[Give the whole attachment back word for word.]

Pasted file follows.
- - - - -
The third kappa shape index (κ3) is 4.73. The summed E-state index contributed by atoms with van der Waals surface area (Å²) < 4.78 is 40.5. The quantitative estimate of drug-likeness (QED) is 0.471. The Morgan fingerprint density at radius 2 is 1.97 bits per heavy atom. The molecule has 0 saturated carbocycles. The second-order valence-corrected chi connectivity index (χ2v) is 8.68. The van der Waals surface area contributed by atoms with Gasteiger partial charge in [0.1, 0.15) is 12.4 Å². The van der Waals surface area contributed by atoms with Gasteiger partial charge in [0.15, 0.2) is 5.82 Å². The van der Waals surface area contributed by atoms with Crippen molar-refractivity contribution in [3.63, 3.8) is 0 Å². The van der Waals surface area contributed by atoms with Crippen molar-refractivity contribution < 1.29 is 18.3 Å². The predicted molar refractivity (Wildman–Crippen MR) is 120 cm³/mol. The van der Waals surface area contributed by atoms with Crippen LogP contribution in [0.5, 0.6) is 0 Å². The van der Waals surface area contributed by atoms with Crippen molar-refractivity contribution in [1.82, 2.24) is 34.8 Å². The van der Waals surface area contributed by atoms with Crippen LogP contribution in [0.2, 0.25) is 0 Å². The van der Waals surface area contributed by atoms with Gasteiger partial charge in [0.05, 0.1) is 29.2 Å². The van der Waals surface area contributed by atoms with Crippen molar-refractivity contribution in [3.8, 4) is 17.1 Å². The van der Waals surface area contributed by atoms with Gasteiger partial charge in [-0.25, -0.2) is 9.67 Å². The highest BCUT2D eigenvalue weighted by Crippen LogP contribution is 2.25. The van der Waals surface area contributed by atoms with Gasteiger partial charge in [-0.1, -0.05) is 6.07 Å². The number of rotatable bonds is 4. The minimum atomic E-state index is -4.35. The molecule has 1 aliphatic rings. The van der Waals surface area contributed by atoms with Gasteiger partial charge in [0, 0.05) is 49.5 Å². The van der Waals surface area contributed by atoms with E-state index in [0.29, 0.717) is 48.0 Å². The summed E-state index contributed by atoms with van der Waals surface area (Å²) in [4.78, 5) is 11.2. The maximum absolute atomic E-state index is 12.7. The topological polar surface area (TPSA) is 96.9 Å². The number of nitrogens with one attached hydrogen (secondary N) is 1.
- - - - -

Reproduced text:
The third kappa shape index (κ3) is 4.73. The summed E-state index contributed by atoms with van der Waals surface area (Å²) < 4.78 is 40.5. The quantitative estimate of drug-likeness (QED) is 0.471. The Morgan fingerprint density at radius 2 is 1.97 bits per heavy atom. The molecule has 0 saturated carbocycles. The second-order valence-corrected chi connectivity index (χ2v) is 8.68. The van der Waals surface area contributed by atoms with Gasteiger partial charge in [0.1, 0.15) is 12.4 Å². The van der Waals surface area contributed by atoms with Gasteiger partial charge in [0.15, 0.2) is 5.82 Å². The van der Waals surface area contributed by atoms with Crippen molar-refractivity contribution in [3.63, 3.8) is 0 Å². The van der Waals surface area contributed by atoms with Crippen molar-refractivity contribution < 1.29 is 18.3 Å². The predicted molar refractivity (Wildman–Crippen MR) is 120 cm³/mol. The van der Waals surface area contributed by atoms with Crippen LogP contribution in [0.5, 0.6) is 0 Å². The van der Waals surface area contributed by atoms with Crippen molar-refractivity contribution in [1.82, 2.24) is 34.8 Å². The van der Waals surface area contributed by atoms with Crippen LogP contribution in [0.2, 0.25) is 0 Å². The van der Waals surface area contributed by atoms with Gasteiger partial charge in [0.05, 0.1) is 29.2 Å². The van der Waals surface area contributed by atoms with Crippen molar-refractivity contribution in [3.8, 4) is 17.1 Å². The van der Waals surface area contributed by atoms with Gasteiger partial charge in [-0.25, -0.2) is 9.67 Å². The highest BCUT2D eigenvalue weighted by Crippen LogP contribution is 2.25. The van der Waals surface area contributed by atoms with Gasteiger partial charge in [-0.1, -0.05) is 6.07 Å². The number of rotatable bonds is 4. The minimum atomic E-state index is -4.35. The molecule has 1 aliphatic rings. The van der Waals surface area contributed by atoms with Gasteiger partial charge in [0, 0.05) is 49.5 Å². The van der Waals surface area contributed by atoms with E-state index in [0.29, 0.717) is 48.0 Å². The summed E-state index contributed by atoms with van der Waals surface area (Å²) in [4.78, 5) is 11.2. The maximum absolute atomic E-state index is 12.7. The topological polar surface area (TPSA) is 96.9 Å². The number of nitrogens with one attached hydrogen (secondary N) is 1.